News

County, tribe settle up bill for law enforcement

The Suquamish Tribe will reimburse Kitsap County $16,000 for the impact of the Clearwater Casino on law enforcement and other services.

The agreement was ratified on Friday when tribal representatives met with the Kitsap County Board of Commissioners.

The amount represented a compromise, with both sides walking away with less than they wanted. The county — most specifically the Sheriff’s Department — felt entitled to a greater share of the $40,000 set aside for this purpose. The tribe, meanwhile, felt its own police force was enforcing most of the necessary laws and deserving of the money.

“The resolution was not what I would have hoped,” said Sheriff Steve Boyer in a statement. “However, it now allows me to focus my energies on important safety issues which affect all of Kitsap’s citizens.”

The agreement covers 1999 through 2002. Disbursement of funds for subsequent years will require another agreement.

A statute known as the tribal-state compact requires the tribe to withhold and disburse a maximum of 2 percent of the net winnings for the Class III gaming operations to assist local agencies. But the statute requires documented costs, which aren’t easy to determine.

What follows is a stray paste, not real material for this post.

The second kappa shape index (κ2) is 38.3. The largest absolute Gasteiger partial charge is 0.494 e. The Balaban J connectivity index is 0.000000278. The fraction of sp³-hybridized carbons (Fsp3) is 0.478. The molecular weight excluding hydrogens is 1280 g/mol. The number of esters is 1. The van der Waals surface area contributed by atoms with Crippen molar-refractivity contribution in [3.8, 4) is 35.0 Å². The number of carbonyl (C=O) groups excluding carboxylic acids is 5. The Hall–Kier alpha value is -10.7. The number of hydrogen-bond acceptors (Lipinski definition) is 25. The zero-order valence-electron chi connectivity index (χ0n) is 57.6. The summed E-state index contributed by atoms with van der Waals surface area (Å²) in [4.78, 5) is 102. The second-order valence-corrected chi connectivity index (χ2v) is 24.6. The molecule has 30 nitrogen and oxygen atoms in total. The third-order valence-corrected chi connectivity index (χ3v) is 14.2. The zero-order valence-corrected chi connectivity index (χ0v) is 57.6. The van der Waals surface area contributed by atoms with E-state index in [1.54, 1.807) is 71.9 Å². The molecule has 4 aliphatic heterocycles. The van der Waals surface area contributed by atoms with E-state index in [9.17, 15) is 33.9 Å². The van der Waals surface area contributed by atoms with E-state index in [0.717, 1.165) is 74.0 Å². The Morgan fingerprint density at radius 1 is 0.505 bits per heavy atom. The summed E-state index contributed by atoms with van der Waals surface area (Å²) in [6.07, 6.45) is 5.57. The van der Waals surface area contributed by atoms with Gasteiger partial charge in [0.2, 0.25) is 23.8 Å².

The compromise, hammered out by a committee including Central Kitsap Commissioner Patty Lent, Gambling Commission Director Rick Day and Tribe Chairman Bennie Armstrong, allocated half of the funds — now in escrow — back to the tribe.

After the county’s $16,000 share, the rest went to police and fire departments in Bainbridge Island, Poulsbo and North Kitsap.

“Many calls are handled by the tribal police,” Lent said. “But there is still impact on the roads as well as traffic accidents and 911 calls that are hard to separate. All this takes considerable staff time.”

Said Kitsap County Under-sheriff Dennis Bonneville, “You can’t always judge the impact of the casino because people who are arrested don’t always tell the truth about where they started.”

For instance, the Sheriff recently broke up a forgery ring, which used the casino to pass bad checks.

Here, it would be impossible to separate the cost of the investigation by region or jurisdiction.

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